3. Not applicable 😉

  51. Larry Carney on May 6, 2011 at 4:08 PM

    >1. Literary fiction. While I love to read just about anything, there is a difference between reading and getting pleasure, and reading and being….moved by something. Now if only said stories could be occasionally a little less depressing….

    2. Yes and no. There always seems to be more to read, which makes me wonder why people always say that the industry is in trouble 🙂

    3. For the "no" part, it is also hard to sometimes find something that is (if you will excuse a bad pun) novel. I don't expect say, Shakespeare from every science fiction novel, but I do hope that in the future worlds where they are set that writers have found a way to say something as creative as the robots and spaceships which populate the books pages.

  52. Emily on May 6, 2011 at 4:05 PM

    >Maybe it's because I want to be a publisher more than a writer, but I tend to read a pretty wide variety. I look for books that tell a message about God through an exceptionally written story that sticks with the reader. These are the books I want to publish; these are the books I want to write. This ends up meaning that anything and everything can make its way onto my shelves: Romance (Francine Rivers, Julie Lessman), Thrillers (Ted Dekker), Supernatural (Frank Peretti), Historical. I just discovered The Reluctant Prophet by Nancy Rue, which blew my mind.

    This wide reading might also be the reason I can't nail down a genre to write in. Oops. 🙂

  53. Anonymous on May 6, 2011 at 3:23 PM

    >I read Science-Fiction and techno-thrillers mostly. Authors like David Brin, Alan Dean Foster, Douglass Preston and Lincoln Child, to name a few. In the past year or so I have also started reading historical thrillers/mysteries by Robert McCammon which I have enjoyed as well.

  54. Graceful on May 6, 2011 at 3:17 PM

    >My genre is memoir, and yes, I love reading memoir. Some of my favs: Katrina Kenison (Gift of an Ordinary Day), Martha Beck (Expecting Adam), Anne Lamott (Traveling Mercies). I also like books on writing (am reading Julia Cameron's The Artist's Way right now), spirituality (Richard Rohr, Rob Bell and Henri Nouwen) and fiction (lacking bedside reading right now in this category!).

  55. sarah on May 6, 2011 at 2:54 PM

    >I love reading non-ficiton…specifically bio and memoirs. Loved Tuesdays with Morrie and Night by Eli Weisel and just read Forgive Dead Man Walking. I find those stories excite me and make me want to reach for my best. And yep…I write non-fiction including stories of my clients and people I meet. I also enjoy a good mystery.

  56. Siri Paulson on May 6, 2011 at 2:52 PM

    >I write science fiction and fantasy. I read a lot in those genres (both adult and YA), but I also read historical fiction, classics, contemporary fiction, non-fiction, poetry… IMHO, it's crucial to know your genre, but it's also helpful to cross-pollinate with other genres.

    The only problem is that because I read widely, I don't get as strong a sense of what's out there in my own genre as I would like to. It's a balancing act.

  57. Jillian Kent on May 6, 2011 at 2:51 PM

    >Historical romance is my favorite and that's why I write it, but it's interesting that I bring in the mystery/suspense element and no wonder, look at the other stuff I read.:) Georgette Heyer, Julia Quinn, The Bronte Sisters, and Julie Lessman.

    Love suspense: Dee Henderson, Kristen Heitzmann, Brandilyn Collins, James Scott Bell, Shawn Grady, James Patterson.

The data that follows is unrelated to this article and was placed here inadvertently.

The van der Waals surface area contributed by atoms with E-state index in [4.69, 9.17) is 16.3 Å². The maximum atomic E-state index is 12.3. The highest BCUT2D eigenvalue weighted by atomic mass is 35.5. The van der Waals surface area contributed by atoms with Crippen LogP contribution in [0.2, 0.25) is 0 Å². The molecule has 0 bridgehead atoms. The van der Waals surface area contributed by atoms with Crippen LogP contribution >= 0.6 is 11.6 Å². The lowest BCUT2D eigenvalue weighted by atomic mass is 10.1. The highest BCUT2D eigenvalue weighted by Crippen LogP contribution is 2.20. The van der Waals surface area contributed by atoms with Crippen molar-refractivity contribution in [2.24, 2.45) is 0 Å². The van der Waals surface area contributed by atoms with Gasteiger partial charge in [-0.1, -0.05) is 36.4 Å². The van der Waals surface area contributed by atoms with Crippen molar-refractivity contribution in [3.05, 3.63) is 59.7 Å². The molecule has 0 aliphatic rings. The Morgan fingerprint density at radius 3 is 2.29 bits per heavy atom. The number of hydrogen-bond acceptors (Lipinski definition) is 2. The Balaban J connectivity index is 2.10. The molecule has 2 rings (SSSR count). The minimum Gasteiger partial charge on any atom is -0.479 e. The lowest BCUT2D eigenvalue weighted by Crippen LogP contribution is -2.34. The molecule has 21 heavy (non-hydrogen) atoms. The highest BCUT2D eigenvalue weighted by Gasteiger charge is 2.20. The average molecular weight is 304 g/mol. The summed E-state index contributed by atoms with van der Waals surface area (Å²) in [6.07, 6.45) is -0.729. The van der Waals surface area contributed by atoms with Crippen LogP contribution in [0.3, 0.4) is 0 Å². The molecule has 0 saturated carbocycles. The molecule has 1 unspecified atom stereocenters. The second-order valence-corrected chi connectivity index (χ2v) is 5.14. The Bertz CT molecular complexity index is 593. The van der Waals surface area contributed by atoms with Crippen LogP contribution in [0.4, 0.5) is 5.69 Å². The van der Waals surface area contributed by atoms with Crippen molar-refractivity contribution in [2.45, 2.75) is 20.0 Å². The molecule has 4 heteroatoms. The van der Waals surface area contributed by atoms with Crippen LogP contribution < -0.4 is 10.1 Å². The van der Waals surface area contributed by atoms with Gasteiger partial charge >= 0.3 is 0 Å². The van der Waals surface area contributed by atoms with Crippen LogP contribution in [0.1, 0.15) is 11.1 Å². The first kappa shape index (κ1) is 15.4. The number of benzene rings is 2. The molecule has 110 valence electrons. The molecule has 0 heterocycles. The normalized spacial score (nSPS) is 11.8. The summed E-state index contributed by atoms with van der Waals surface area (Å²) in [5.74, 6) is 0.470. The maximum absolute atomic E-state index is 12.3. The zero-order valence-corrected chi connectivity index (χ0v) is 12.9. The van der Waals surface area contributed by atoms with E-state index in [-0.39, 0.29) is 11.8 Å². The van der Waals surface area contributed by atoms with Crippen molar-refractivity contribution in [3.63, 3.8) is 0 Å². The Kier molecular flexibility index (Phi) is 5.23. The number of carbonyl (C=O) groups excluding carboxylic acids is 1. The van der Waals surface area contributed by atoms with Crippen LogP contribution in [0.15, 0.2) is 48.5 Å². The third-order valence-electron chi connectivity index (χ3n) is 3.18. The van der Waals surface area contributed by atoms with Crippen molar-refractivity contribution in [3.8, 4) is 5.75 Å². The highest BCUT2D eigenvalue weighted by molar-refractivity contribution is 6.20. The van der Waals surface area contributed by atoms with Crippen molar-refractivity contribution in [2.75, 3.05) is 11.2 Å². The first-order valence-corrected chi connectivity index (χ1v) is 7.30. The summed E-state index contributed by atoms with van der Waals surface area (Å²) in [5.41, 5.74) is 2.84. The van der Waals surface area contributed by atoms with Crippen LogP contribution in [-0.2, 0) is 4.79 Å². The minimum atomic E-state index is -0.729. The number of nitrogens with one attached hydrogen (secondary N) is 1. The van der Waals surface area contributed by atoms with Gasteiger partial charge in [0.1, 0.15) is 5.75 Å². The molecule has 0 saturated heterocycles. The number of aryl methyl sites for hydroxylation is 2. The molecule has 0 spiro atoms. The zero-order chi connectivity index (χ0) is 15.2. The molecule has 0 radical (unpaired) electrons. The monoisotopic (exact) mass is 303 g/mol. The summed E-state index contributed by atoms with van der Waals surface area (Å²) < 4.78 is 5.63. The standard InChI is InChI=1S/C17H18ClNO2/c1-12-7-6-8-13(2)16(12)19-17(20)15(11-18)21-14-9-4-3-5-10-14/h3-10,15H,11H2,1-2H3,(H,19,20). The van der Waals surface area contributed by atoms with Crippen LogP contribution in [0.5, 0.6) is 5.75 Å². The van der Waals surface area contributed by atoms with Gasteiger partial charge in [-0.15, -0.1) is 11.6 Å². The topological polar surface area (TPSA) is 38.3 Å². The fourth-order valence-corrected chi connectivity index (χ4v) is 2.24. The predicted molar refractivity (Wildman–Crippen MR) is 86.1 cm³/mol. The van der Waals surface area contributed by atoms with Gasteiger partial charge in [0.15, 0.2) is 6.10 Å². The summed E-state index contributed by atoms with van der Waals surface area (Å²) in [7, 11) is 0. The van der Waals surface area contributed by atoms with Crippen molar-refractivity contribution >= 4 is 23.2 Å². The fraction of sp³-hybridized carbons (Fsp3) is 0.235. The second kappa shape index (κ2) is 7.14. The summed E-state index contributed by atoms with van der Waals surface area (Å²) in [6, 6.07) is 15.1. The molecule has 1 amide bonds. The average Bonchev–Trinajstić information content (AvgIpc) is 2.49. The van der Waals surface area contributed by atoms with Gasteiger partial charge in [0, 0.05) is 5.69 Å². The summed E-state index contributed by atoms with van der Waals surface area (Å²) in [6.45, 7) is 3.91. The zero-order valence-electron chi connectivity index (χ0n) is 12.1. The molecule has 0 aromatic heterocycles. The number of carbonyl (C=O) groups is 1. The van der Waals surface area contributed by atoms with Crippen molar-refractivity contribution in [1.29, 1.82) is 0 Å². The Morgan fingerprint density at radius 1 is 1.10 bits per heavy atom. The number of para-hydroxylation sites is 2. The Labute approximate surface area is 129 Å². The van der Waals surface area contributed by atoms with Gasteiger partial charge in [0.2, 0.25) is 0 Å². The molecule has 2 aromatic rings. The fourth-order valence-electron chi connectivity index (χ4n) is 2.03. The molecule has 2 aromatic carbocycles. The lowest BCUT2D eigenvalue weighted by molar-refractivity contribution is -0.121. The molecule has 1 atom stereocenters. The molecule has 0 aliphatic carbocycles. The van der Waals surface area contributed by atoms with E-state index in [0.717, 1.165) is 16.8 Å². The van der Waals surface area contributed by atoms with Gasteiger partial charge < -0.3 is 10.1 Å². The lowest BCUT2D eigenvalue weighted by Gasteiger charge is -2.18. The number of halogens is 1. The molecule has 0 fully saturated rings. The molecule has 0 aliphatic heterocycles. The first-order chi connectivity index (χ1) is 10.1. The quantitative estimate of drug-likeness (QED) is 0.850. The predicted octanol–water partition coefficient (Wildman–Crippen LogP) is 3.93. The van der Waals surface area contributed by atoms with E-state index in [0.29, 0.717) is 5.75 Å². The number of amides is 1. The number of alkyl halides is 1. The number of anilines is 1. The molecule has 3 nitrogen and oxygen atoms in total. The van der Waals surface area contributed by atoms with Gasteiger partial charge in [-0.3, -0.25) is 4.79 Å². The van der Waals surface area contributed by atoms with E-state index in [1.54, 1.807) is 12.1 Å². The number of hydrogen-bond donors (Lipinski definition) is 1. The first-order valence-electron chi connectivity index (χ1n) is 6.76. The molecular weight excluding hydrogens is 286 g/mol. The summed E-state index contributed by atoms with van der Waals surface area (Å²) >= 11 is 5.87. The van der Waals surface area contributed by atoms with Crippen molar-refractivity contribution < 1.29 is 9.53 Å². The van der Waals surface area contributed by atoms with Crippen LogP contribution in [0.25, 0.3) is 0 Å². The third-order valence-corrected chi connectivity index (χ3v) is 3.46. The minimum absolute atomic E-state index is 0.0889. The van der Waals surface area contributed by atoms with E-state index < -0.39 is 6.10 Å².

Mystery: Sherlock Holmes. And if you've never read Bruce Alexander's Sir John Fielding series you're in for a treat if you enjoy the genre.

  58. Mindy on May 6, 2011 at 2:46 PM

    >I write thrillers and I read thrillers. However I have been reading more YA and paranormal lately.

  59. Kay Elam on May 6, 2011 at 2:19 PM

    >Good question. I guess I assumed (oh, that word) all writers read in their genres. Silly me.

    I read pretty much anything that won't give me nightmares but prefer the genre in which I write, mysteries. I like contemporary stories, but will read historical fiction if it is recommended or written by someone I know or really like.

    Have a great weekend!

  60. LindsayWrites on May 6, 2011 at 1:43 PM

    >i am OBSESSED with YA dystopians. that is what i write. I love the action, the high stakes, the growth of the characters.

    That is what I write, I have 2 finished dystopian scifis, but it is NOT the only thing i read.

    reading widely in EVERY genre is honestly the only way to develop and hone your writing skills, in my opinion! great question! =]

  61. Kristin Laughtin on May 6, 2011 at 1:25 PM

    >I write science fiction and fantasy and read widely in both of those, although there's so much output that I never feel quite caught up! I do tend to read a fair bit of literary fiction and historical fiction as well, though.

  62. Marney on May 6, 2011 at 1:14 PM

    >I write literary/upmarket fiction and tend to read a good bit of it as well. Recently, I read Cutting for Stone by Abraham Verghese and loved it. That said, we're coming up on summer…and digging my feet in the sand with a good beach read sounds pretty nice.

  63. Tiffany on May 6, 2011 at 12:52 PM

    >I have always been a historical/realistic fiction girl as far as reading until about three years ago. I picked up "The Bookseller of Kabul" and a love relationship was formed with memoirs/true life stories. My shelves are now full of them… A Long Way Gone, Eat Love Pray, Stolen Innocence, Sex Lives of Cannibals. It can be a whole life story or a just a piece — an adventure, but something true. And that is what inspired me to write what I am writing: a story of my time as a missionary. Each story is different and so is each writer's voice. I love the diversity that this non-fiction genre has to offer.